Clemson Came From Behind To Knock Off Ohio State And Earn A Spot In The National Title Game

In a game that you will see on ESPN Classic every year for the rest of your life, Clemson knocked off Ohio State in the Fiesta Bowl, 29-23. The third-seeded Tigers rallied back twice to give the second-ranked Buckeyes their first loss of the year thanks to heroics from Trevor Lawrence and big plays by the squad’s swarming defense.

For the first quarter and a half of action, Ohio State looked primed to blow this game wide open. In something that never happens to a Brent Venables-coached defense, the Buckeye offense made the Tigers look slow, gashing them on the ground and through the air. While Clemson had a few nice moments on offense in that stretch, they were few and far between, in part because star receiver Tee Higgins suffered an injury early on, although he was able to return later in the game.

Ohio State, meanwhile, was dominant … for the most part. While J.K. Dobbins found paydirt on this lengthy touchdown run, the Buckeyes largely had to settle for three, kicking a trio of field goals after getting into Clemson territory.

Anyone who has ever seen college football could tell you that settling for field goals against a team as good as the Tigers is leaving the door just wide open enough to let them burst through. Sure enough, that’s exactly what happened. First, Clemson was able to get the ball into the end zone (following a controversial targeting penalty against the Buckeyes that extended a drive and led to star defensive back Shaun Wade getting tossed) thanks to the relentless running of Travis Etienne.

After a three-and-out, Clemson got the ball back and turned to Lawrence, who produced a moment of magic. While he’s known for his golden arm, Lawrence tucked the ball and took off, scampering 67 yards through the heart of the Ohio State defense for a score that put the Tigers within two points as they entered the break.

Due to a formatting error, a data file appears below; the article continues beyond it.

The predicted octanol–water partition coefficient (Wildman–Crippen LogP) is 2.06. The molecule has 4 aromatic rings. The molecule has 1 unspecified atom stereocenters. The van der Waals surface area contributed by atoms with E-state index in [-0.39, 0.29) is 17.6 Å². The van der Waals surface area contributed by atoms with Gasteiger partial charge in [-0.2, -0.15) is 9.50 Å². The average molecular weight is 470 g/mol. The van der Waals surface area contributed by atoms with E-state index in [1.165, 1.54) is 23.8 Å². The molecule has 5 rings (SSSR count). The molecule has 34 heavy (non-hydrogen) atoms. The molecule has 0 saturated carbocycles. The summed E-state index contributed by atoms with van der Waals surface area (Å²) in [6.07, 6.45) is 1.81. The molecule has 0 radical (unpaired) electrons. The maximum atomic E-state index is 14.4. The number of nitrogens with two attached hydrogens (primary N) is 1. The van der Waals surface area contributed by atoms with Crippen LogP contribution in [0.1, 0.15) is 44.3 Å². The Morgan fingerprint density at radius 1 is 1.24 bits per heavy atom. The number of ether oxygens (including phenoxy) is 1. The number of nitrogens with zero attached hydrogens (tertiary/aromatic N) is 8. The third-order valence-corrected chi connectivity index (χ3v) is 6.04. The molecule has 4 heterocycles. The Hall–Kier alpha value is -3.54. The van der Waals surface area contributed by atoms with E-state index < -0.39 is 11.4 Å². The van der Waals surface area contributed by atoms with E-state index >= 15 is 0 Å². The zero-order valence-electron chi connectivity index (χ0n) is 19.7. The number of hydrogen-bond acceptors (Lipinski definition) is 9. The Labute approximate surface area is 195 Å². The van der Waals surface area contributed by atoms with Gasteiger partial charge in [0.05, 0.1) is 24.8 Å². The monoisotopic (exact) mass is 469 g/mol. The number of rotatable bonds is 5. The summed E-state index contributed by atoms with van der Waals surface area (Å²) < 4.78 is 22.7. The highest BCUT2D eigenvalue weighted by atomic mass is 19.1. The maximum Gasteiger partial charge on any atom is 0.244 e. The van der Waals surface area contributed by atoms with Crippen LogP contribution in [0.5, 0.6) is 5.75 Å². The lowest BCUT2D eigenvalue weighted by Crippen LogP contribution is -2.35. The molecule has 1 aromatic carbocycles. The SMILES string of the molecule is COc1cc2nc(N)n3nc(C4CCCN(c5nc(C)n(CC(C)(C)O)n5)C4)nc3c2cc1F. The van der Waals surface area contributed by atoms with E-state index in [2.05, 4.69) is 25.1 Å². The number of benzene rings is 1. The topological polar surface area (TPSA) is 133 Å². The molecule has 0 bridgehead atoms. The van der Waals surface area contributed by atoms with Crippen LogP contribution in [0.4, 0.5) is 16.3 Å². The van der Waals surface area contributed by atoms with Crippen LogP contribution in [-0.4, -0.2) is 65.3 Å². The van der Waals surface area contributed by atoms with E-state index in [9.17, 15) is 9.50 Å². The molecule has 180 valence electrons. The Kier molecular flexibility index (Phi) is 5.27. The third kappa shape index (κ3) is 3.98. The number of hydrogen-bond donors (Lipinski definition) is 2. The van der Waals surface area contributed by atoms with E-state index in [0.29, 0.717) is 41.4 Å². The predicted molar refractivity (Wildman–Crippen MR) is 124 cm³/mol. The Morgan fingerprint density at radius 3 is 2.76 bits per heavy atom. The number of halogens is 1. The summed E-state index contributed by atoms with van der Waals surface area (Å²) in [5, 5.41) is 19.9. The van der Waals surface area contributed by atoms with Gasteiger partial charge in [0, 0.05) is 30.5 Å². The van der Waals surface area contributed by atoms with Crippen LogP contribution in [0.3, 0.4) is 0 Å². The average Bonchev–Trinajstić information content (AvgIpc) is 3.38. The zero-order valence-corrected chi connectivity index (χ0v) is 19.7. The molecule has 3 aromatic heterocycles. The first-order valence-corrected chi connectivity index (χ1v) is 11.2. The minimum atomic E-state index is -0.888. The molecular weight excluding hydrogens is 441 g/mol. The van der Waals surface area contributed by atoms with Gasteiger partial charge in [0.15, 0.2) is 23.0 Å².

The start of the second half was just as tense as the first, as the two teams traded punts before Clemson took over at its one-yard line. The Tigers got to midfield, at which point they called a screen pass to Etienne that worked to perfection. Fifty-three yards later, the Tigers had their first lead of the night.

Clemson appeared to be in control of the action for the remainder of the third quarter. While the Tigers didn’t score again, they managed to get a major call in their favor that took points off the board for the Buckeyes, then on the following OSU possession, picked off Fields.

Ohio State desperately needed something to go its way, and thanks to a clinical drive by Fields, they got just that. Facing a fourth-and-2 in Clemson territory, the Buckeyes opted to throw, and Fields found Chris Olave in the end zone for the score to put them ahead early on in the final frame.

The teams traded punts on the next two possessions, including a curious decision by the Buckeyes to boot it on fourth-and-4 from the Clemson 39 with 3:07 left in the game. On the ensuing possession, Lawrence was masterful, marching the Tigers down the field in four plays and connecting on a pass with Etienne for a 34-yard touchdown to put them ahead.

A two-point conversion put Clemson up six, and the Buckeyes faced a situation that they had not seen in 2019. They needed to go 75 yards in 1:49 and get a touchdown to come from behind, win, and punch their ticket to the national title game. Fields and Dobbins responded by taking what Clemson gave them, meticulously making their way down the field and into the Tiger red zone in just over a minute.

Games like this oftentimes come down to which team can avoid making the big mistake. On what ended up being Fields’ final pass of the evening, a miscommunication between himself and Olave meant he threw a ball right to Clemson defensive back Nolan Turner. A few knees later and the Tigers made their second national championship game in a row and fourth in five years.

In what will hopefully become a head-to-head matchup we see for the next 15+ years, Lawrence was able to out-duel Fields. The Clemson signal caller went 18-for-33 for 259 yards and two touchdowns through the air while chipping in 107 yards and a score on the ground. The stellar Buckeye threw it a whole lot more, going 30-for-46 for 320 yards, a touchdown, and two picks. Both running backs were magnificent, too — Dobbins had 221 total yards and a touchdown, Etienne had 134 total yards and three scores.

Ultimately, though, Clemson was able to eek out their hardest-fought win of the year, and as a result, they have a date with LSU in New Orleans on Jan. 13 with a national title on the line. If that game is half as good as this one, we’re in for something special.